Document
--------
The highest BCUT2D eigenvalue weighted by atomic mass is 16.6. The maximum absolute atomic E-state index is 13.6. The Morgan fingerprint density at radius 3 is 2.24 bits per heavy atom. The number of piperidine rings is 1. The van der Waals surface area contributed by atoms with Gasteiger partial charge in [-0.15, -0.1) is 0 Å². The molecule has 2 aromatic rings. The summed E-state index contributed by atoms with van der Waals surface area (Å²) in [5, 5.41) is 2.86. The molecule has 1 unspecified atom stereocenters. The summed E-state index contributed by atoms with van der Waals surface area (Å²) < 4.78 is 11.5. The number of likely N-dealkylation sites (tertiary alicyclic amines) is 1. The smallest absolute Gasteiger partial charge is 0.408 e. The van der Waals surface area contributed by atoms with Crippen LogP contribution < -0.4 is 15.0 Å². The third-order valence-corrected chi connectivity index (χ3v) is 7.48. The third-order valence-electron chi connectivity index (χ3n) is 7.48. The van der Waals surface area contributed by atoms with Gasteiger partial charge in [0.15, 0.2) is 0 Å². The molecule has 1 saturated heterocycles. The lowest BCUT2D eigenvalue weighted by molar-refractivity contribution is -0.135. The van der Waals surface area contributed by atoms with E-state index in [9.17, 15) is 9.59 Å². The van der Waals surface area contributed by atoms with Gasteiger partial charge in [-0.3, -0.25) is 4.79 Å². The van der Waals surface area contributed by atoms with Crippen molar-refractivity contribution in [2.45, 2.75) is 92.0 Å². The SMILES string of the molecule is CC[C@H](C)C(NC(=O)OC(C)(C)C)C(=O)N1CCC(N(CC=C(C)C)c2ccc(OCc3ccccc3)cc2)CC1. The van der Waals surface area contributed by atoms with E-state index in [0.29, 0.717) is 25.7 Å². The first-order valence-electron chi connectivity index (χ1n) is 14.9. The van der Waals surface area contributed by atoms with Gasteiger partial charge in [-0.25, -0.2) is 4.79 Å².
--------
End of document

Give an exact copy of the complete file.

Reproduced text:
The highest BCUT2D eigenvalue weighted by atomic mass is 16.6. The maximum absolute atomic E-state index is 13.6. The Morgan fingerprint density at radius 3 is 2.24 bits per heavy atom. The number of piperidine rings is 1. The van der Waals surface area contributed by atoms with Gasteiger partial charge in [-0.15, -0.1) is 0 Å². The molecule has 2 aromatic rings. The summed E-state index contributed by atoms with van der Waals surface area (Å²) in [5, 5.41) is 2.86. The molecule has 1 unspecified atom stereocenters. The summed E-state index contributed by atoms with van der Waals surface area (Å²) < 4.78 is 11.5. The number of likely N-dealkylation sites (tertiary alicyclic amines) is 1. The smallest absolute Gasteiger partial charge is 0.408 e. The van der Waals surface area contributed by atoms with Crippen LogP contribution < -0.4 is 15.0 Å². The third-order valence-corrected chi connectivity index (χ3v) is 7.48. The third-order valence-electron chi connectivity index (χ3n) is 7.48. The van der Waals surface area contributed by atoms with Gasteiger partial charge in [0.15, 0.2) is 0 Å². The molecule has 1 saturated heterocycles. The lowest BCUT2D eigenvalue weighted by molar-refractivity contribution is -0.135. The van der Waals surface area contributed by atoms with E-state index in [9.17, 15) is 9.59 Å². The van der Waals surface area contributed by atoms with Gasteiger partial charge in [-0.3, -0.25) is 4.79 Å². The van der Waals surface area contributed by atoms with Crippen molar-refractivity contribution in [2.45, 2.75) is 92.0 Å². The SMILES string of the molecule is CC[C@H](C)C(NC(=O)OC(C)(C)C)C(=O)N1CCC(N(CC=C(C)C)c2ccc(OCc3ccccc3)cc2)CC1. The van der Waals surface area contributed by atoms with E-state index in [0.29, 0.717) is 25.7 Å². The first-order valence-electron chi connectivity index (χ1n) is 14.9. The van der Waals surface area contributed by atoms with Gasteiger partial charge in [-0.25, -0.2) is 4.79 Å².